Aquaculture graduates eye entrepreneurship

The content originally appeared on: Trinidad and Tobago Newsday

From left Xavier Fortune, Ajay Wallen, Shiel Williams Caroline Ramnath, Jervon Hospedales, Dylan Chadee and Saran Toby made the Dean’s Honour Roll list, at the Ministry of Youth Development and National Service’s Youth Aquaculture Rewards & Recognition Ceremony, at the California Youth Development Centre, Couva on April 8. – Photo by Angelo Marcelle

FIFTY-SIX students graduated from the Youth Aquaculture Project on April 8, and top performers hope to use the knowledge acquired over the last year to embark on new agricultural endeavours.

Ajay Wallen, 35, grew up with parents who often plant around their El Dorado home. Around five years ago, he developed an interest in aquaculture – breeding, rearing and harvesting fish, shellfish, algae, and other organisms in all types of water environments.

That’s why Wallen, an offshore deckhand, jumped at the opportunity offered by a project hosted by the Ministry of Youth Development and National Service and facilitated by UWI.

It’s perhaps why he also took home the most awards for outstanding performance at the April 8 graduation ceremony.

Already rearing around 20 koi, Walden said he plans to use his knowledge to convert his hobby into a source of income.

“Now I have more insight on how to actually properly make a system and take care of a fish (well) enough so that I could sell it,” he said.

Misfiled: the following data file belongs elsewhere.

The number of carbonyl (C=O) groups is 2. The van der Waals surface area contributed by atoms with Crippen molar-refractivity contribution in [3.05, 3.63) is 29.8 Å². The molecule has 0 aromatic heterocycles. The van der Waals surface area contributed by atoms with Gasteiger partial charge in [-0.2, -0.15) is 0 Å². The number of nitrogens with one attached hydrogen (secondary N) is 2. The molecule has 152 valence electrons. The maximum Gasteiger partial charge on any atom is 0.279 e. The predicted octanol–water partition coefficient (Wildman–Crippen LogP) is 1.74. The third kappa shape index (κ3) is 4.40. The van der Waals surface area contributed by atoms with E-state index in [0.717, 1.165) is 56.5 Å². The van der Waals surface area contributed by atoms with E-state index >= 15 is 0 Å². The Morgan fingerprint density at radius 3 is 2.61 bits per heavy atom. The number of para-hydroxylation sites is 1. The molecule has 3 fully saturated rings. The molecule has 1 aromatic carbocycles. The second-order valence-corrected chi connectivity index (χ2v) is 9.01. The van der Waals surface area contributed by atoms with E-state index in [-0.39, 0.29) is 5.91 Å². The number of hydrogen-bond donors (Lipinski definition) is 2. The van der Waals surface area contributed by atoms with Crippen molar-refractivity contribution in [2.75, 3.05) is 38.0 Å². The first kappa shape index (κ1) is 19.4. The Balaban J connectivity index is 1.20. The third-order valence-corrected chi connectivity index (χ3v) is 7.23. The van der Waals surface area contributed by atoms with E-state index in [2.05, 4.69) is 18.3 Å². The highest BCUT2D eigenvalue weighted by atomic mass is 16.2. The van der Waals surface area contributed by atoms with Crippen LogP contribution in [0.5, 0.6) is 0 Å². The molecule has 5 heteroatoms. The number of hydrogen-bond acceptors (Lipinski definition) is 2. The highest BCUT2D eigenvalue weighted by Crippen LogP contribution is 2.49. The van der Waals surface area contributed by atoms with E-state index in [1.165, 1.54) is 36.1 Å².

Wallen was recognised as the most outstanding male student in principles of aquaculture production, system design and construction, water quality management in aquaculture systems, and production and management of selected fish and shellfish species. He was also awarded for the best overall performance in semester one and for his attendance.

Receiving four awards on April 8 was Shiel Williams, 24. She has a bachelor’s degree in coast and ocean sciences from the University of TT, and hopes to work with shrimp.

“Most of the water that’s found on the earth’s surface is salt – over 97 per cent of it. (But) what I’ve noticed thus far is that most of the training that we have is in freshwater.

“While that’s good, it’s only inevitable, if you want to achieve a sustainable goal of ending world hunger and boosting our exports and GDP, that we go into saltwater production.

“I would use the foundation I have in marine science and join it and go into the mariculture of shrimp.”

She was awarded for her outstanding performance in water quality management in aquaculture systems and production and management of selected fish & shellfish species. She also received an award for her overall performance in semester one and for her leadership.

Minister of Youth Development and National Service Foster Cummings said the programme was born out of a June 2022 visit to Guyana to develop the local agricultural sector to improve the region’s food security.

“As we travel and we engage with regional and international bodies, other ministries and governments internationally, Trinidad and Tobago stands out as one of the countries, although a small developing state, that is giving significant resources towards youth development and the participation of youth…in agriculture.

“I therefore wish again, to express thanks and appreciation to all those brave and dedicated young men and women who continue to take advantage of these opportunities, who have joined us in the journey to make agriculture attractive and sexy for the young people of Trinidad and Tobago.”

The Youth Aquaculture Project is a youth-focused, one-year, full-time training programme for nationals between 16 and 35. They learnt the skills to become successful agri-entrepreneurs in the field of aquaculture. Those who complete the programme receive certification in tropical aquaculture production and management from UWI.